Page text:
Source: New court filing coming Monday in bounty cases

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On Friday, the four players suspended by Commissioner Roger Goodell for involvement in the bounty program filed an appeal with Commissioner Roger Goodell.  On Monday, they’ll file paperwork with someone they regard as slightly more impartial.

Per a source with knowledge of the situation, Saints linebacker Jonathan Vilma, Saints defensive end Will Smith, Browns linebacker Scott Fujita, and free-agent defensive end Anthony Hargrove will file pre-emptively before Judge Helen Berrigan a motion to block the suspensions until the legal challenges to Goodell’s eventual decision is finally resolved.

Judge Berrigan, who operates in the U.S. District Court for the Eastern District of Louisiana, was considering various lawsuits arising from the suspensions.  After an internal appeals panel vacated the suspensions, Judge Berrigan retained jurisdiction over the cases.

The move, if successful, will prevent the players and their lawyers from having to move quickly if/when Goodell upholds the suspensions and tells the players that they must immediately begin serving their suspensions.  By pulling the cord on the judicial lawnmower now, they’ll be in position to have a ruling in time to preserve their ability to play while the legal challenge proceeds.

Per the source, the paperwork will include new allegations regarding the overall process that has resulted in the suspensions.

10 responses to “Source: New court filing coming Monday in bounty cases

  1. Agree with the Saints “Pay for Performance” or not…Goodell overreached on this whole thing. This is going to have a judicial resolution. For a lawyer, how could he not see this coming? He debacled (thanks Emmitt) this entire situation completely.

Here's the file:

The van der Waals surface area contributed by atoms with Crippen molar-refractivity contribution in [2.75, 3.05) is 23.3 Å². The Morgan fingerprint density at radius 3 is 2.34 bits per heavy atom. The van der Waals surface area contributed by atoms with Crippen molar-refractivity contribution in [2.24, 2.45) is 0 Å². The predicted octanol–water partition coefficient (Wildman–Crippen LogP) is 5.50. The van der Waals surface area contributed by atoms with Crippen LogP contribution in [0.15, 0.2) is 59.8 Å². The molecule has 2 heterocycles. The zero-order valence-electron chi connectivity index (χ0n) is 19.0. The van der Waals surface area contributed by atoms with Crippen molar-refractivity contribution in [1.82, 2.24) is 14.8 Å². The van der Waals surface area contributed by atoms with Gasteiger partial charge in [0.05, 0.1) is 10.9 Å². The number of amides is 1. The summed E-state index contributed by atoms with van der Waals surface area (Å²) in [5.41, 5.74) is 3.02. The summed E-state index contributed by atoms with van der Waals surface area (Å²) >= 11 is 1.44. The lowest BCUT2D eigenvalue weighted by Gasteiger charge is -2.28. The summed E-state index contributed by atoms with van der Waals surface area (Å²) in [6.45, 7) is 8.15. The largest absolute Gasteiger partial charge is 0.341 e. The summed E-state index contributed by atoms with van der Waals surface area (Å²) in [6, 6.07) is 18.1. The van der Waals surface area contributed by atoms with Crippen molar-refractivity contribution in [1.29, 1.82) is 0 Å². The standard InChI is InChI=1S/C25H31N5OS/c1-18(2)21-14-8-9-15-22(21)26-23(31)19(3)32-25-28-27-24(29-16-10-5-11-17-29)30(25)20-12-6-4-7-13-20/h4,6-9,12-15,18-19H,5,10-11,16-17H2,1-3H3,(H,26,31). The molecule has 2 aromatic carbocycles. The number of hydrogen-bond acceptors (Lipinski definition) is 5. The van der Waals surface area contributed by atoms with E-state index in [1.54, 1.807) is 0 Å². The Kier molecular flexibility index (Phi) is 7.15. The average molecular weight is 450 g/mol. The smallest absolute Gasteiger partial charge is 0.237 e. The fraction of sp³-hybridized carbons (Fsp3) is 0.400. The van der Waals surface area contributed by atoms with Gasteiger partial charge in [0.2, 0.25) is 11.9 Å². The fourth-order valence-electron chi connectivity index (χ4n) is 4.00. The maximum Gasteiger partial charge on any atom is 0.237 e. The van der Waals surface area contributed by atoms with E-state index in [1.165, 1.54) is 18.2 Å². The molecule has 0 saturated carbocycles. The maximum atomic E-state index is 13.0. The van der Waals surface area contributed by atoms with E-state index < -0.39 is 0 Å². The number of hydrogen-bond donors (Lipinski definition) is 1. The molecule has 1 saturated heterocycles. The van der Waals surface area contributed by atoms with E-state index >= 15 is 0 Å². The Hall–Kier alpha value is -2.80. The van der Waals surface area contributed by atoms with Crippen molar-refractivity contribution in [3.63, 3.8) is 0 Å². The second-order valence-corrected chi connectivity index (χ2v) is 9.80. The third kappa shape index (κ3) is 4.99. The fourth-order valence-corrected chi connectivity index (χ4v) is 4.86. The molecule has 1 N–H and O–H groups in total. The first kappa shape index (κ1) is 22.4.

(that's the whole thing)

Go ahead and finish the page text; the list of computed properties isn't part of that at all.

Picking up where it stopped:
2. Will it ever end? Ginger Goodell is a rat backed into a corner and he’ll say and do anything to save his butt, and his job. I hope the owners see through the fallacy of his reign of terror and terminate his employment when they meet later this month. This fool has got to go. He’s ruined the sport.

  3. The sad part is, is that they will never be able to sue their way into more money then acceptting the punishment and getting signed later. They are basiclly all finished to NFL owners. 80% are broke after they played, cannot prove what you could have made on that number. And the only employer hates you.

  4. Thata right Goodell is trying to ruin football. It seems like the players have no responsibility in this. Goodell must have just picked these guys at random. That figures, he is the type of guy who goes after plenty of innocent Adderall users.

  5. Goodell needs to punt this bounty circus away and move on…he has been fighting the players for 7 long months without physical evidence a bounty program existed..he has an obvious vendetta that he’s obsessed with against the Saints…Goodell has been changing his stories and contradicting himself since the beginning…he reduces suspensions for ex saints players, but keeps same suspensions for current saints players…I hope this silly bounty drama ends soon

  6. bobothegreatest says:
    Thata right Goodell is trying to ruin football. It seems like the players have no responsibility in this. Goodell must have just picked these guys at random.

    I know you’re being sarcastic, but it does seem like Goodell picked names out of a hat.

    Goodell suspends Fujita for being part of a bounty scheme, then when he can’t produce evidence of that he just suspends Fujita for a completely different reason.

    Reeks of desperation and vindictiveness on Goodell’s part.

  7. It’s a shame that some people are content to just listen to the NFL’s original story and call the Saints guilty. If you look at the “evidence” the NFL has shown, it is obvious that Goodel’s stubborn refusal to back down is either his ego overruling common sense or a desperate attempt to keep the “player safety” smokescreen alive for the concussion lawsuits. Or both.

  8. While there were obviously players involved in the bounty program, I’ve always felt Goodell overstepped by going after some of them. Mainly because “some” is always going to raise the question of fairness. Why are other Saints players who were involved not suspended? What about the players on other teams Williams coached on over the years? You can’t just decide to hold a few people responsible for a larger issue.

    He should have just gone after the team officials and called it good when he couldn’t get the NFLPA to agree to penalizing players. I suspect thats where it will all end up anyway.

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